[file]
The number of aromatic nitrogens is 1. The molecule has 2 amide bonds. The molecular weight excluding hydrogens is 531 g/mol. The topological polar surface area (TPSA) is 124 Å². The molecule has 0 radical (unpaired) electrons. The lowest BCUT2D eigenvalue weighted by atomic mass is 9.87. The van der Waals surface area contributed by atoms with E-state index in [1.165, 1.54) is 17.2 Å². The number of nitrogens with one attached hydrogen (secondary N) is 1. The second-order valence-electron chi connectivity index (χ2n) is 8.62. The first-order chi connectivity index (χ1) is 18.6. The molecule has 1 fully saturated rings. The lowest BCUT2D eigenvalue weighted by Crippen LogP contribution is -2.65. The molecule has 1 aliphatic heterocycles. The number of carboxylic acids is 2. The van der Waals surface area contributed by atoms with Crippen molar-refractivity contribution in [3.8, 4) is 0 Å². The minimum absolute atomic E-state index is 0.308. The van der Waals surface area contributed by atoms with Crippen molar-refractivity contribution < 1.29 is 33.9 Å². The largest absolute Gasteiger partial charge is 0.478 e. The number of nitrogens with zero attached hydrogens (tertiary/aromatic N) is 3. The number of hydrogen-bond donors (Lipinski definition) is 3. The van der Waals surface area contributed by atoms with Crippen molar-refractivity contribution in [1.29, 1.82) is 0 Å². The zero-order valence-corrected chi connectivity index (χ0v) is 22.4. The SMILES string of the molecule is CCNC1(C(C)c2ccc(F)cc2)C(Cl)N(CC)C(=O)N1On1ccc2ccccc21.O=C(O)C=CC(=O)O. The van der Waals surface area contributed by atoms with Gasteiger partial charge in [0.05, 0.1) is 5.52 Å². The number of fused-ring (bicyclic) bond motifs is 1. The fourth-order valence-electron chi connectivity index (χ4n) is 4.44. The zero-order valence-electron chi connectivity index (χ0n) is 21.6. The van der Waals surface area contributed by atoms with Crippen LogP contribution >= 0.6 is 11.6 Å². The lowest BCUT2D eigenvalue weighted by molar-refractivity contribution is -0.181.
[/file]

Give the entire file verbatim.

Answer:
The number of aromatic nitrogens is 1. The molecule has 2 amide bonds. The molecular weight excluding hydrogens is 531 g/mol. The topological polar surface area (TPSA) is 124 Å². The molecule has 0 radical (unpaired) electrons. The lowest BCUT2D eigenvalue weighted by atomic mass is 9.87. The van der Waals surface area contributed by atoms with E-state index in [1.165, 1.54) is 17.2 Å². The number of nitrogens with one attached hydrogen (secondary N) is 1. The second-order valence-electron chi connectivity index (χ2n) is 8.62. The first-order chi connectivity index (χ1) is 18.6. The molecule has 1 fully saturated rings. The lowest BCUT2D eigenvalue weighted by Crippen LogP contribution is -2.65. The molecule has 1 aliphatic heterocycles. The number of carboxylic acids is 2. The van der Waals surface area contributed by atoms with Crippen molar-refractivity contribution in [3.8, 4) is 0 Å². The minimum absolute atomic E-state index is 0.308. The van der Waals surface area contributed by atoms with Crippen molar-refractivity contribution < 1.29 is 33.9 Å². The largest absolute Gasteiger partial charge is 0.478 e. The number of nitrogens with zero attached hydrogens (tertiary/aromatic N) is 3. The number of hydrogen-bond donors (Lipinski definition) is 3. The van der Waals surface area contributed by atoms with Crippen molar-refractivity contribution in [1.29, 1.82) is 0 Å². The zero-order valence-corrected chi connectivity index (χ0v) is 22.4. The SMILES string of the molecule is CCNC1(C(C)c2ccc(F)cc2)C(Cl)N(CC)C(=O)N1On1ccc2ccccc21.O=C(O)C=CC(=O)O. The van der Waals surface area contributed by atoms with Gasteiger partial charge in [0.05, 0.1) is 5.52 Å². The number of fused-ring (bicyclic) bond motifs is 1. The fourth-order valence-electron chi connectivity index (χ4n) is 4.44. The zero-order valence-electron chi connectivity index (χ0n) is 21.6. The van der Waals surface area contributed by atoms with Crippen LogP contribution >= 0.6 is 11.6 Å². The lowest BCUT2D eigenvalue weighted by molar-refractivity contribution is -0.181.